Missile Mouse is back! While chasing a fugitive, Missile Mouse discovers that the being is a slave from the planet Tankium. The evil King Bognarsh has taken all of the Tankian men and implanted mind-control devices on them, forcing them to work in the mines. Missile Mouse is determined to destroy Bognarsh’s empire, but all he has for backup is a squadron of security bots. How can robots without a heart or a real brain be of any use?
Missile Mouse: Rescue on Tankium3
Age Rating: 8-12
Scholastic Graphix, January 2011
ISBN: 978-0-545-11716-6 (hbk); ISBN: 978-0-545-11717-3 (pbk)
160 pages, $21.99 (hbk)/$10.99 (pbk)
I loved Missile Mouse’s first adventure (reviewed here at GCFK) and have been eagerly awaiting Parker’s next book. And when it finally appeared, I wasn’t disappointed. No, Rescue on Tankium3 is not quite as wonderful as The Star Crusher was, though that’s mainly because my expectations were so very high to begin with. Rescue on Tankium3 is still a superb science-fiction adventure that doesn’t sell its small hero short. The beauty of Parker’s Missile Mouse is that he is both ordinary and extraordinary, so readers of all ages can both identify with him and look up to him. He’s no less strong and resourceful here in his second tale and his willingness to admit when he’s wrong about someone is yet another nice addition to an already well-rounded character.
Speaking as an adult reader, the “rescue the poor enslaved natives” storyline is a little overdone, though I’m sure children reading this will not think so. But Parker is careful not to make the Tankian people too simple or too innocent. King Bognarsh is all the way evil, as is the bounty hunter Blazing Bat, but Parker keeps their endings child-friendly. There is some violence–typical for science-fiction and adventure stories–but nothing beyond the intending age range. And even while working to craft a children’s story, Parker also manages to make a story which can be enjoyed by adults who like a rousing sci-fi romp.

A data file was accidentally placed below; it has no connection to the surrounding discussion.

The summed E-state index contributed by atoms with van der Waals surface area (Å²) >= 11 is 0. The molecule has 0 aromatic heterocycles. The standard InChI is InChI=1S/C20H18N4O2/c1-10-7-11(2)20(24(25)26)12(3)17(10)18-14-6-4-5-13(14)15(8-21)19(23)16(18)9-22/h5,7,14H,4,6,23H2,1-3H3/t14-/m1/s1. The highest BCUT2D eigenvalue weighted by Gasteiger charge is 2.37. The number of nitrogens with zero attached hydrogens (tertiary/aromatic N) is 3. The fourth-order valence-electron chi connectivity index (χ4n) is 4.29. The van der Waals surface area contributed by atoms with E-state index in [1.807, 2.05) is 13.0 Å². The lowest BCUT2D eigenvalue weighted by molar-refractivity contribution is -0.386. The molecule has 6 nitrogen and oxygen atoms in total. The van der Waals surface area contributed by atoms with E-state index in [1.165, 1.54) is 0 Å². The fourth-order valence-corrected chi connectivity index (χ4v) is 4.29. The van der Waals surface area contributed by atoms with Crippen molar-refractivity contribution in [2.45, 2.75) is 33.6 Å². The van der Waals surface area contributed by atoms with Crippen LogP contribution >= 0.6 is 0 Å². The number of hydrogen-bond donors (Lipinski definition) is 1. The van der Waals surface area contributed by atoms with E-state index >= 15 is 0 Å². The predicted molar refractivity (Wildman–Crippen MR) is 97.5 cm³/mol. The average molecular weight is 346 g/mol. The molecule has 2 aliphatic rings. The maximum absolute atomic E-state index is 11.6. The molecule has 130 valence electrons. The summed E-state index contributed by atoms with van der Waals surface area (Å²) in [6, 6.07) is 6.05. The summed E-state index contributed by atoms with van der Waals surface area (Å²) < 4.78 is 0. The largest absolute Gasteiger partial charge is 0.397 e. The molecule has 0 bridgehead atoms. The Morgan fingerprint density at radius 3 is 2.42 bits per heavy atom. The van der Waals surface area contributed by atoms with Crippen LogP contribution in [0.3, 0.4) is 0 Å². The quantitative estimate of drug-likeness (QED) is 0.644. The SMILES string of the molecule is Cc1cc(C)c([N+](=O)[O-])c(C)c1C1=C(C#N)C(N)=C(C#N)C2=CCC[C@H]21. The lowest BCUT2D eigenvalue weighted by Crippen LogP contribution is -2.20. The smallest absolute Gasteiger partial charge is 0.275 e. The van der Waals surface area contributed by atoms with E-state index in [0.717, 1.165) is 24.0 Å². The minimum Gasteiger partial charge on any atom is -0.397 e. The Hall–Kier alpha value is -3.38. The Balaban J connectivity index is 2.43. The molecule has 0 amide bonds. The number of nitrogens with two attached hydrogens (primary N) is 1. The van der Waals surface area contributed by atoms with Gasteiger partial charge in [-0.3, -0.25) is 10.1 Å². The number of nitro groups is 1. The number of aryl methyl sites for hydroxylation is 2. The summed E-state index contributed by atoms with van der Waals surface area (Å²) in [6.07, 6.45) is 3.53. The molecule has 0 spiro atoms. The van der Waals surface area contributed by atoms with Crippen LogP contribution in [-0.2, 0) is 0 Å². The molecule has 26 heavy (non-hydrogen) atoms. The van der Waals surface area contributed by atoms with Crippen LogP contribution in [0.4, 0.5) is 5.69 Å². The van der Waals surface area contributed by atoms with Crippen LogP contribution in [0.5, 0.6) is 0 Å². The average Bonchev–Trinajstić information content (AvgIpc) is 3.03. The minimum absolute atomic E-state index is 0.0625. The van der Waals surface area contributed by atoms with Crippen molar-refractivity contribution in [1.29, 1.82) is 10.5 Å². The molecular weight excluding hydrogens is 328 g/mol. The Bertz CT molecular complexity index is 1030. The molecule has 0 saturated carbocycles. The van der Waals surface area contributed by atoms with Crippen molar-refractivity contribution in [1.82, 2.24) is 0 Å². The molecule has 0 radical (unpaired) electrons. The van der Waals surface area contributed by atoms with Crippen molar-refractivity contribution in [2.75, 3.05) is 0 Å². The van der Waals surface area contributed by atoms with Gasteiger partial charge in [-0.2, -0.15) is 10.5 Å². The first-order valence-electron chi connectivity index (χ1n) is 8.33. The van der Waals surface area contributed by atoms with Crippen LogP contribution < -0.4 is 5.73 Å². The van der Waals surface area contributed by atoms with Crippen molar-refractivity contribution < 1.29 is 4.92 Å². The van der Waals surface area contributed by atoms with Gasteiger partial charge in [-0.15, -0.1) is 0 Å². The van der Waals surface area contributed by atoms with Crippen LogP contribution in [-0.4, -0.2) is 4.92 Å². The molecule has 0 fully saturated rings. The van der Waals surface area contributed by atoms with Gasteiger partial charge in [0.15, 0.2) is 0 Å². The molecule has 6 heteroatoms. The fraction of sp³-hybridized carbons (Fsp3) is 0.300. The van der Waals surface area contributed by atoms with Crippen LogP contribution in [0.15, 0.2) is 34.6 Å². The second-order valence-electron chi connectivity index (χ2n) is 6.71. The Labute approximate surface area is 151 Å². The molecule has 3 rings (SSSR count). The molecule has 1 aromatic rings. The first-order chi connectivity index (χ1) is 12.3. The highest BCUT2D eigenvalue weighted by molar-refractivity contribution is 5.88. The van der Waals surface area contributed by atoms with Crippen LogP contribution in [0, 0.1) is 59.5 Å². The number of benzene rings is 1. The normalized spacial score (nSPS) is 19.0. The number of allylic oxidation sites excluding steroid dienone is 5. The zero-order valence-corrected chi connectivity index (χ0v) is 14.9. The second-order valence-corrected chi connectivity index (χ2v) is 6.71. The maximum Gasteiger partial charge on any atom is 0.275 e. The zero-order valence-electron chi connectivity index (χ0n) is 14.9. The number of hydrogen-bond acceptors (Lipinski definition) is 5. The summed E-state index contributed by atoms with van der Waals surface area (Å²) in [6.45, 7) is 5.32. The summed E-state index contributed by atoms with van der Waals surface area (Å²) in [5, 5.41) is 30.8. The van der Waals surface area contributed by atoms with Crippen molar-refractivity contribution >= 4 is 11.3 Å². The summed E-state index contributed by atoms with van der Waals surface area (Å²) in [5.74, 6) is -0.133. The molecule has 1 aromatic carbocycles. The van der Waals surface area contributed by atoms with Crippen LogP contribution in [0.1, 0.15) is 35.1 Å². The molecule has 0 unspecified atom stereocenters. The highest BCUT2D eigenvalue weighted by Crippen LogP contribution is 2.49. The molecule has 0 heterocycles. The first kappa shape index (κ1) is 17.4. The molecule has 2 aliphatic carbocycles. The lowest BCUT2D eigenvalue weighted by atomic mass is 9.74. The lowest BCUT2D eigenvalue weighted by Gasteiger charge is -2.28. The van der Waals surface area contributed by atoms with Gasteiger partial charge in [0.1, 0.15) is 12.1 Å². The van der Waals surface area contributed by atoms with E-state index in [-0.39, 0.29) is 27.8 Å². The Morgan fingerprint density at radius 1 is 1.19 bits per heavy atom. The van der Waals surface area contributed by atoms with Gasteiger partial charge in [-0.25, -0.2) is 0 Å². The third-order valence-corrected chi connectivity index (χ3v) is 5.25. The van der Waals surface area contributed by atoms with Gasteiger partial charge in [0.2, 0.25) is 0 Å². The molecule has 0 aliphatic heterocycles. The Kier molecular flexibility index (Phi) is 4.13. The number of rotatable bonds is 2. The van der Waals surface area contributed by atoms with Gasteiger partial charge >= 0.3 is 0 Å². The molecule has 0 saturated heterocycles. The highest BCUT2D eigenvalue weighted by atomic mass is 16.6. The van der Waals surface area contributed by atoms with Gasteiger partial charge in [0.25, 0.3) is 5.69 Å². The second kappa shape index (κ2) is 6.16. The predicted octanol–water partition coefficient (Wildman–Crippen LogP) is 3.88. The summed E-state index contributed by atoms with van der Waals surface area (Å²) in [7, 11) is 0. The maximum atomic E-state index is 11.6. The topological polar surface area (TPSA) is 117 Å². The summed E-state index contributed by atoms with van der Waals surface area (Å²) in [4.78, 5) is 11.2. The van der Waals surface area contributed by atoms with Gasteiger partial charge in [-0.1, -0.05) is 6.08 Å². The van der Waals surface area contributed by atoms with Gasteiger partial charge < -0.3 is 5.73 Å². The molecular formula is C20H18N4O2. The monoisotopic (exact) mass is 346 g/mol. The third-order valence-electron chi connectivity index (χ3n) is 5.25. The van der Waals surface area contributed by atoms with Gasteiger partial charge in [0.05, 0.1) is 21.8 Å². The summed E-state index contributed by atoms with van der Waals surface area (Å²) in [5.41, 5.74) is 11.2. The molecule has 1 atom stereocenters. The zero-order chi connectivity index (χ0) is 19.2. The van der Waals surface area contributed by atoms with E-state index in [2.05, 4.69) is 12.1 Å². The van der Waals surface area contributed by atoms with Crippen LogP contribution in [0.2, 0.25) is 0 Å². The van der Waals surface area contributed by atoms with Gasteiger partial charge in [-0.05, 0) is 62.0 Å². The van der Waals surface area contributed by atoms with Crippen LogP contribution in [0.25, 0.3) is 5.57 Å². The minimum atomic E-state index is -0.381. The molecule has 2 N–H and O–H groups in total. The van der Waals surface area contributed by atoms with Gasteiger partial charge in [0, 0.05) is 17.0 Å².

Parker’s art is as bright and eye-catching as it was in Missile Mouse’s first outing. He mostly uses square or rectangular panels, but he fills them with unique angles and perspectives which move the action along quickly and keep the eyes engaged. The colors leap from the page in almost cinematic fashion. Tiny details bring his futuristic setting to life and readers will love the “Guide to Missile Mouse’s Universe” at the end of the story. It shows the level of detail Parker has thought out about his characters and their accessories. Both fans of the first book and those new to Missile Mouse’s world will find something to enjoy here. A top-notch children’s graphic novel.
This review is based on a complimentary copy supplied by the publisher. All images copyright © Scholastic/GRAPHIX.